There are many people who have become successful without diplomas. Thomas Edison is one example: only had a 3rd grade education, yet was one of the most prolific inventors in US history. In fact, if memory serves, he coined two phrases: "I've not failed, I've just found 1000 ways that didn't work" (I believe it was his inventing the light bulb that required 1000 tries to get right) and "genius is 1% inspiration and 99% perspiration." Michael Dell dropped out of college to start up Dell Computers and look where he is today.
Can everyone be brilliant? No. Can everyone be a Michael Dell? No. In fact, I believe it was a 1976 survey by the Canadian government of over 10.000 Canadian businesses that found the following: 2% were leaders; 8% had innate qualities to become leaders, but had to be trained and given opportunities to lead; the other 90% just 'showed up' and collected a paycheck.
The best bet is always to do your best, but start early in finding out your strengths (talents) and weaknesses. That way, you'll know how to guide your educational experience to play to your strengths and build up those areas you need to succeed in that field. Take tests like a Myers-Briggs Interest Inventory test, take other related psychological and personality profile tests, as they are anywhere from 90-95% accurate and will help you better understand what fields you could succeed in, as well as which ones your personality is also best suited for. This will also better help one define one's goals accordingly. The best advice is to find study and do what you're best at (most passionate for), then find a job doing that.
That done, it's a good idea to look at job wanted ads to find out what level of education is absolutely necessary in the field and country you live in. For example, here in the US, if you want to work in computer tech support, as far as you really need to go is to get a 2-year degree (A.S.) and appropriate certification for that field (good 2-year programs nearly make certification a foregone conclusion--if one puts in the required work). Basically, the maximum education required for most jobs is a bachelors (4-year degree). Here, employers in the US (since about 2000) consistently discriminate against those with too much education and/or experience in most cases. You'll even find many job wanted ads that only require a high school diploma, but with a certain amount of experience (it's possible to get the training in high schools these days, but where the devil they expect you to get the experience, I do not know). Only get very advanced degrees (Masters, Doctorate) for fields that absolutely require it. Another necessity these days is to form lasting friendships/genuine relationships with other people. You never know when those 'contacts' will come in handy, especially for a job. However, it should be a mutually beneficial relationship; don't expect to be able to only solicit someone's help when you need it, write them a thank you note, and that's it. It may be quite an investment in time, but it may pay off in ways you can't predict.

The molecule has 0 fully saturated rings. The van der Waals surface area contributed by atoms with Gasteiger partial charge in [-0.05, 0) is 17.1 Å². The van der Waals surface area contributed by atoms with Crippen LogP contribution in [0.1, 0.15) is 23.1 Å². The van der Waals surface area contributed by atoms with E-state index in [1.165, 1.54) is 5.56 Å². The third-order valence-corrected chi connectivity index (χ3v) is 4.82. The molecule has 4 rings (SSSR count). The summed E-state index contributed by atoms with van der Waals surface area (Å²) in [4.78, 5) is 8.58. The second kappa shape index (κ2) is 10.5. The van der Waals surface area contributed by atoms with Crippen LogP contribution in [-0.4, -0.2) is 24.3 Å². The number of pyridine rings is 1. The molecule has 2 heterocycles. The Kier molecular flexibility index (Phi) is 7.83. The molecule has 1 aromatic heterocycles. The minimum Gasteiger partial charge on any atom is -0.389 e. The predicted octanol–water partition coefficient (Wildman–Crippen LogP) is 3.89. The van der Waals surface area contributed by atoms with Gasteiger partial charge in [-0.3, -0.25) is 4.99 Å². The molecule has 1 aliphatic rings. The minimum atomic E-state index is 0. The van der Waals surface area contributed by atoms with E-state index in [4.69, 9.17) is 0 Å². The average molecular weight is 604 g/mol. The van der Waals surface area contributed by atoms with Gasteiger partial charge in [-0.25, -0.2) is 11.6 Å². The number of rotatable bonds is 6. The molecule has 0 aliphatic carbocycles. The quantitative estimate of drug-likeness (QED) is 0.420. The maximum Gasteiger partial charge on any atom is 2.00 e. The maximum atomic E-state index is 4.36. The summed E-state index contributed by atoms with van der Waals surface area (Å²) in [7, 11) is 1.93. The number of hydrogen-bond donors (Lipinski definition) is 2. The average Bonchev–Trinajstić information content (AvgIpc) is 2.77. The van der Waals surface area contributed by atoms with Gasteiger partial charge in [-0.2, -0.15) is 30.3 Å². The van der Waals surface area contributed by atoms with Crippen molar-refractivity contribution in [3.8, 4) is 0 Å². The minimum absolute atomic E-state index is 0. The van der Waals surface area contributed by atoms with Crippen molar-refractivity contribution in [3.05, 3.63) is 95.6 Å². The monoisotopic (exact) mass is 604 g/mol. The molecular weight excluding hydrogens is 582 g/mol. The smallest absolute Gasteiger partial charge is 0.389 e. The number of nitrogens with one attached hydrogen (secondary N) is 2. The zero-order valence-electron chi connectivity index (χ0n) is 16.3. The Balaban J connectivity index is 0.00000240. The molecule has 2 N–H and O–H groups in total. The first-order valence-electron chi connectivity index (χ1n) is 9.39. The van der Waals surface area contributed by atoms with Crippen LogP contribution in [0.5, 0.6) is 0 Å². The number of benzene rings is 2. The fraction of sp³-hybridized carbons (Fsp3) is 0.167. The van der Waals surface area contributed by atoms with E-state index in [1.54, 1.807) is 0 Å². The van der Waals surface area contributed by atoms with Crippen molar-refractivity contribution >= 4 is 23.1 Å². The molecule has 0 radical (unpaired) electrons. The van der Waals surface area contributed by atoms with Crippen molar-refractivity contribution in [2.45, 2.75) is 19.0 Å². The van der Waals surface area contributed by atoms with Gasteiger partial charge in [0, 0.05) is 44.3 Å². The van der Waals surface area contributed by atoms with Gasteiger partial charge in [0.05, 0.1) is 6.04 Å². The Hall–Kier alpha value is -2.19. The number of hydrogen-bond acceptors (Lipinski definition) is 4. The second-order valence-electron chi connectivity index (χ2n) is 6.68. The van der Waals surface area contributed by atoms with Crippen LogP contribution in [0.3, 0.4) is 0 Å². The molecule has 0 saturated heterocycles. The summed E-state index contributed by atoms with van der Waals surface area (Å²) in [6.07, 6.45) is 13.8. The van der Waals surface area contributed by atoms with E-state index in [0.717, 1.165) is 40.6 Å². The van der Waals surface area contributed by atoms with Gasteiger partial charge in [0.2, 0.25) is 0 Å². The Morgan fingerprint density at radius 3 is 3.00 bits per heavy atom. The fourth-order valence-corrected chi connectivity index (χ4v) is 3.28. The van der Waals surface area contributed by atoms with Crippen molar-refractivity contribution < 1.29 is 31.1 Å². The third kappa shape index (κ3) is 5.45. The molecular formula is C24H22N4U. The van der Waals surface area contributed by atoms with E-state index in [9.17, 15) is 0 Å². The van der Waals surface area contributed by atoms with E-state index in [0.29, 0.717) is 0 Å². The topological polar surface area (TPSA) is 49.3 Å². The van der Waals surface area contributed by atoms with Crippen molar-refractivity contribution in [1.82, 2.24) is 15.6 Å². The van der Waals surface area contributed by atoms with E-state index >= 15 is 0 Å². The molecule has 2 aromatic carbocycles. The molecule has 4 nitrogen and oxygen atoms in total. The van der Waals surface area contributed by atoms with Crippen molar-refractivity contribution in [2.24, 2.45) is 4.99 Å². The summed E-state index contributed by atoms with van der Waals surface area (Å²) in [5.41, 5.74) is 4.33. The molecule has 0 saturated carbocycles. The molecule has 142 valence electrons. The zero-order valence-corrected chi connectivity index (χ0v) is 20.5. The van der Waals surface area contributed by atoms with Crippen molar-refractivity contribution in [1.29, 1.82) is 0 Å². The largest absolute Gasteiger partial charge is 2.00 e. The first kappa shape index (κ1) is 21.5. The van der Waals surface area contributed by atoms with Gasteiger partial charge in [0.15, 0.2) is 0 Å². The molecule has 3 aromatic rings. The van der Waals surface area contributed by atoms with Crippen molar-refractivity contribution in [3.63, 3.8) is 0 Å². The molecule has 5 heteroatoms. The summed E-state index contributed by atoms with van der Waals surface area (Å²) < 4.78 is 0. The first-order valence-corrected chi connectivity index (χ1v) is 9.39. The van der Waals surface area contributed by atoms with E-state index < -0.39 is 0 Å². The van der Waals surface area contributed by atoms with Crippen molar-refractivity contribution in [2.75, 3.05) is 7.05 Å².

Regardless of how much education you get, keep learning new things, things you perhaps would like to do but have little experience or talent in, for you may find other skills or interests that prove valuable to your future. Always realize every person has limitations: it's rare one person is good at everything. Accept that there may be things you'll never be good at. Also realize that no matter how hard you try, you'll never know nor master all there is. The best way I heard this explained was by a Spanish professor at Texas A&M that was very realistic about his educational experience. He said, "when I got my Bachelors, I thought I knew everything; when I got my Masters, I began to doubt it; when I got my Ph.d, I knew I knew absolutely nothing."
The most important thing: never let others define 'success' for you. If you were to make an 'average' living (not poor nor rich), but had enough money to cover your expenses and still have a little left over for enjoying things, be glad you have it. It's better to make (as an example) $35,000, love your job and life than to make $125,000 or more, be stressed out and miserable. Money does NOT make the man.